Business development companies (BDCs) carry tax advantages that make them attractive investments for income investors. One way to determine whether a BDC's stock price makes it a good bargain is to look at its net asset value, or NAV. Many investors are familiar with net asset value in the mutual fund context, and the concept of NAV with business development companies is similar. However, there are some important aspects to net asset value with BDCs that differ from funds, and it's important for BDC investors to understand them fully. Below, we'll look more closely at net asset value of business development companies.
What net asset value means for BDCs
The idea of net asset value for BDCs is simple to understand. To calculate NAV, start by valuing all of the assets that the business development company owns. Then subtract any liabilities on its balance sheet. The resulting difference is the total net asset value. Investors typically look at NAV on a per-share basis, so take the difference between assets and liabilities and then divide it by the number of BDC shares outstanding.
To understand how this works, take a typical example. Say that a BDC has assets worth $350 million and has debt and other liabilities totaling $150 million. The total net asset value would be $200 million, and if the BDC has 10 million shares outstanding, then the resulting NAV per share would be $20.
Why NAV works differently for BDCs than for mutual funds
Mutual fund investors are used to net asset value being extremely important in how a particular fund works. With most mutual funds, the NAV is calculated once every day, and investors are allowed to pay the corresponding NAV amount to purchase new shares or receive that NAV amount if they sell shares. Put another way, net asset value is something that mutual funds use in their operations all the time.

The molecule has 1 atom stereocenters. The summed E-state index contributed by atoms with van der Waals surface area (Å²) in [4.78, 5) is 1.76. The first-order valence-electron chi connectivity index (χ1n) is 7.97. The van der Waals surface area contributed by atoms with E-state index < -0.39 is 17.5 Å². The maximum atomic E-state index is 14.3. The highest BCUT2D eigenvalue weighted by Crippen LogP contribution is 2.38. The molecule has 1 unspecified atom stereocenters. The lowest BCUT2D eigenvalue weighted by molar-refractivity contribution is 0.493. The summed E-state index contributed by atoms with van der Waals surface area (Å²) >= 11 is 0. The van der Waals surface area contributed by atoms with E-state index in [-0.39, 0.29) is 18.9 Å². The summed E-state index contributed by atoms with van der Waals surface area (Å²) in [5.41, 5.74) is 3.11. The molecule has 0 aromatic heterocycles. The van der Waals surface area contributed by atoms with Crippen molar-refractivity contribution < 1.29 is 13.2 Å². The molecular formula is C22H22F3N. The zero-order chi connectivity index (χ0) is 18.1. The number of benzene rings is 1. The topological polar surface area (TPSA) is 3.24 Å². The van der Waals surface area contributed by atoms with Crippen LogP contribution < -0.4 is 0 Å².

By contrast, business development companies don't buy and sell shares of their own stock. Instead, they offer shares on the public exchanges, and supply and demand among buyers and sellers of BDC shares determine their ultimate price on the open market. Investors can and do take net asset value into account in evaluating whether a given BDC is a good value, but it doesn't have to bear any direct relationship to the share price at any given time. Typically, some BDCs trade at premiums to their NAV, while others trade at discounts. All other things being equal, investors should prefer to buy BDC shares at prices below net asset value rather than paying a premium.
What a discount to NAV can mean for BDCs
One thing that's extremely important for BDCs, however, is that their ability to raise capital is limited if their share price is less than their net asset value. Ordinarily, BDCs can issue secondary offerings of stock at any time if their shares trade at a premium to NAV. When there's a discount, however, shareholders must vote to approve the offering because of the dilutive impact of selling new shares at a price below the net asset value of the fund.
It's also important to understand that a BDC that trades at a discount to its net asset value could reflect concerns about the BDC's management or asset quality. In particular, high management fees can siphon assets away from the BDC, having a downward impact on NAV over time.
If you want to invest in business development companies, knowing the net asset value is vital. Comparing NAV to share prices can give you insight into how current investors think about the BDC and its future prospects.
This article is part of The Motley Fool's Knowledge Center, which was created based on the collected wisdom of a fantastic community of investors. We'd love to hear your questions, thoughts, and opinions on the Knowledge Center in general or this page in particular. Your input will help us help the world invest, better! Email us at email@example.com. Thanks -- and Fool on!
Try any of our Foolish newsletter services free for 30 days. We Fools may not all hold the same opinions, but we all believe that considering a diverse range of insights makes us better investors. The Motley Fool has a disclosure policy.